The fairground’s underuse could be one reason the county commissioners set their sights on its empty field in the first place. Commissioners may have weathered the naysayers and chosen it anyway had it not been for the deed hang-up.
The relationship between the county and fairgrounds board is a muddled one. The fairgrounds board used to have more autonomy, functioning as a stand-alone nonprofit, albeit with county subsidies.
But the fair board lost its independence a few years ago when it got in a financial bind and went hat in hand to the county. The fairgrounds was unable to pay off its construction loan on the covered arena. The county authorized a $700,000 bailout, but in exchange, took control of the fairgrounds — sort of.
The county now owns all the buildings at the fairgrounds, as well as the land, and the fair board is now appointed by the commissioners.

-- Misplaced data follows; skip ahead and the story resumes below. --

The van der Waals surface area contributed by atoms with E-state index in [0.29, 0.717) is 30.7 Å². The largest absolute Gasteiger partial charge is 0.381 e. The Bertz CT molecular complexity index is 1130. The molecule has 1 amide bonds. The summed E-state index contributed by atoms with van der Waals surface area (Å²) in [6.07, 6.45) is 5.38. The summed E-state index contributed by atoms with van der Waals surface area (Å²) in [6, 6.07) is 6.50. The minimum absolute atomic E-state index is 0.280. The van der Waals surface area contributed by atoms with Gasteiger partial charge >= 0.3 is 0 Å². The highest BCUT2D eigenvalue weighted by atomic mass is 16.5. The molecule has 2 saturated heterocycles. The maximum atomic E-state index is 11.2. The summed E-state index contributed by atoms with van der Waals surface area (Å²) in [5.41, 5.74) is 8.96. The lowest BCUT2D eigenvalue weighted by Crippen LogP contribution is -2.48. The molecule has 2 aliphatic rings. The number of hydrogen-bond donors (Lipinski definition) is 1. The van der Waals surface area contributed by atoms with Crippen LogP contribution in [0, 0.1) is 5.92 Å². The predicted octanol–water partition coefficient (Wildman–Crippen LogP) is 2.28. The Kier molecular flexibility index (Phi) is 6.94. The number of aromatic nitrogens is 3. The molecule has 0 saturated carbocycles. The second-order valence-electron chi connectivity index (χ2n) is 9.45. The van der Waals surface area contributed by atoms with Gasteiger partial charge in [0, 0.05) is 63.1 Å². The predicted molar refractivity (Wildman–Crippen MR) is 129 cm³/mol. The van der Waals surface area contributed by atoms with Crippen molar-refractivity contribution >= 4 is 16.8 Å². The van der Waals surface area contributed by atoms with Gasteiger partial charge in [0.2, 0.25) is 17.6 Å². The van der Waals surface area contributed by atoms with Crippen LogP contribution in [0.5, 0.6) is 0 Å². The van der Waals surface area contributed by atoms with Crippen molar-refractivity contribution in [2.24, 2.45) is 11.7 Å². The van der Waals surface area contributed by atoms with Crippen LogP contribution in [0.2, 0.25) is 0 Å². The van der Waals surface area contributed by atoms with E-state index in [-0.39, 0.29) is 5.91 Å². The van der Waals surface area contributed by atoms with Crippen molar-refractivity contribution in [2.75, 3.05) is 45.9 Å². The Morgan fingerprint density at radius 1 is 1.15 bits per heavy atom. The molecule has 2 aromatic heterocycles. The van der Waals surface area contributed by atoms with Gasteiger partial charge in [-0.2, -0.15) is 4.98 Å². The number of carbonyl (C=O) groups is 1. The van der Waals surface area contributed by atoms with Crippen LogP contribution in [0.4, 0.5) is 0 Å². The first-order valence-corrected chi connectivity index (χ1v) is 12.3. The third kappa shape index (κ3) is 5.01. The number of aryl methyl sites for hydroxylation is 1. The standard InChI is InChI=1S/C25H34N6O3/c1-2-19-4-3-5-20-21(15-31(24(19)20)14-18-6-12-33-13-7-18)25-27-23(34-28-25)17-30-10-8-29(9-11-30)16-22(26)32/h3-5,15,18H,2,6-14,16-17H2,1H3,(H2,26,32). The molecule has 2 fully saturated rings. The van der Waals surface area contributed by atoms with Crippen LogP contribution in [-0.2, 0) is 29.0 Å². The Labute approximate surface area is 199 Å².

But the nonprofit framework still exists, and the fairgrounds’ daily operations are still run under the nonprofit, even though the fair board is technically a county entity.
“We are in a very unique position as a board,” Davis said. The board is beholden to the county, yet expected to function as a self-sustaining nonprofit.
The county used to subsidized the fairgrounds operations but now the only financial support it gets is for building maintenance and upkeep. Still, that is something the fairgrounds simply couldn’t afford to do on its own.
“If it hadn’t been for the county graciously helping with that, we probably wouldn’t have made it,” Marrow said.